What are the differences between ants and termites?
Ants and termites are sometimes mistaken for each other, however they are very different insect groups. Several key features help to identify them correctly.
- Ants: Elbowed.
- Termites: Simple string of bead-like segments.
- Ants: Compound eyes present.
- Termites: No eyes.
Waist (called a pedicel, found between thorax and abdomen)
- Ants: Present.
- Termites: Absent.
- Ants: Pointed at end.
- Termites: Blunt at end.
Both ants and termites can be divided up into several ‘castes’, which depend upon their roles in the colony.
- Ants: Sexually undeveloped females.
- Termites: Sexually undeveloped males and females.
- Ants: Are workers and may have dual role.
- Termites: Sexually undeveloped males and females. There are two possible body forms: mandibulate (jawed) and nasute (long-nosed), depending on species.
- Both ants and termites can have a winged stage in their reproductive cycle.
- Ants: Fore/hind wings unequal, strongly veined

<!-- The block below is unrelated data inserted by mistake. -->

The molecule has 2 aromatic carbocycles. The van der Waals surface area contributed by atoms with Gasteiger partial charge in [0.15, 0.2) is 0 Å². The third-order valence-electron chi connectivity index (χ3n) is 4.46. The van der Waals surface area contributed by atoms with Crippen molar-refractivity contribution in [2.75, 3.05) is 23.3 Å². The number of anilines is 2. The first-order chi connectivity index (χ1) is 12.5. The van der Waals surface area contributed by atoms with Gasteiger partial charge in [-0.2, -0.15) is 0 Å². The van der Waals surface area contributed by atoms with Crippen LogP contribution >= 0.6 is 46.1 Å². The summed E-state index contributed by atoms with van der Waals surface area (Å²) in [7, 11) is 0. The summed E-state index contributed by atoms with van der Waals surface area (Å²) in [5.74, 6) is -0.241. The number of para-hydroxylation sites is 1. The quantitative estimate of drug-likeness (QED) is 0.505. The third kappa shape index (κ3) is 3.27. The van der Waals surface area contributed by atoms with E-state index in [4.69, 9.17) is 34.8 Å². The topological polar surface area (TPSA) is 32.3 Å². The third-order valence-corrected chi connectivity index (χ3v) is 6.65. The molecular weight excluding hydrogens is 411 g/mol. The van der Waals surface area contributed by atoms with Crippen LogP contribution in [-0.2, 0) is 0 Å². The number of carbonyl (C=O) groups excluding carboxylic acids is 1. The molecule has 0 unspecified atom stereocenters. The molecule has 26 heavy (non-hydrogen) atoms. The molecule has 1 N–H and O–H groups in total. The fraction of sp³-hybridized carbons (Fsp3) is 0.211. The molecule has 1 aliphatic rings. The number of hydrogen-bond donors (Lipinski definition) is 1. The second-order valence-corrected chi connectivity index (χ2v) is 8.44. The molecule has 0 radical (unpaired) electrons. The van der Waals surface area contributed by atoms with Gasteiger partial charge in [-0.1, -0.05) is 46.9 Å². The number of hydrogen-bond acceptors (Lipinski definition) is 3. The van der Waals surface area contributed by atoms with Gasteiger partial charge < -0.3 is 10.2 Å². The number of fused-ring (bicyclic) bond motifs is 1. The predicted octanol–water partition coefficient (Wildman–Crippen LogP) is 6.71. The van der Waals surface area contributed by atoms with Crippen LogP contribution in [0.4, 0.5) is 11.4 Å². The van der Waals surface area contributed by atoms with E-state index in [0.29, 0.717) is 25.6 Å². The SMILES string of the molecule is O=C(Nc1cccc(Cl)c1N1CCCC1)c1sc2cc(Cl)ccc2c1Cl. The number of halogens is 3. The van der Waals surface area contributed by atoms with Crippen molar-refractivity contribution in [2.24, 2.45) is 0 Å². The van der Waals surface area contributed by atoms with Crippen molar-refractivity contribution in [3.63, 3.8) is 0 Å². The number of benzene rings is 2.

- Termites: Fore/hind wings equal, no obvious veins
- Ants: Complete metamorphosis: egg, larva, pupa, adult
- Termites: Incomplete metamorphosis: egg, nymph, adult (no pupal stage)
- Ants: ants are scavengers, with different species foraging for different foods. Some ants live within damp/decaying wood, but do not actually eat the wood.
- Termites: termites are plant tissue specialists, feeding on wood and grasses, and some species can cause extensive damage to buildings and trees through their feeding and nesting habits.
- Ants: Order Hymenoptera, Family Formicidae
- Termites: Order Isoptera, several families
Dr David Britton , Head, Natural Sciences & Biodiversity Conservation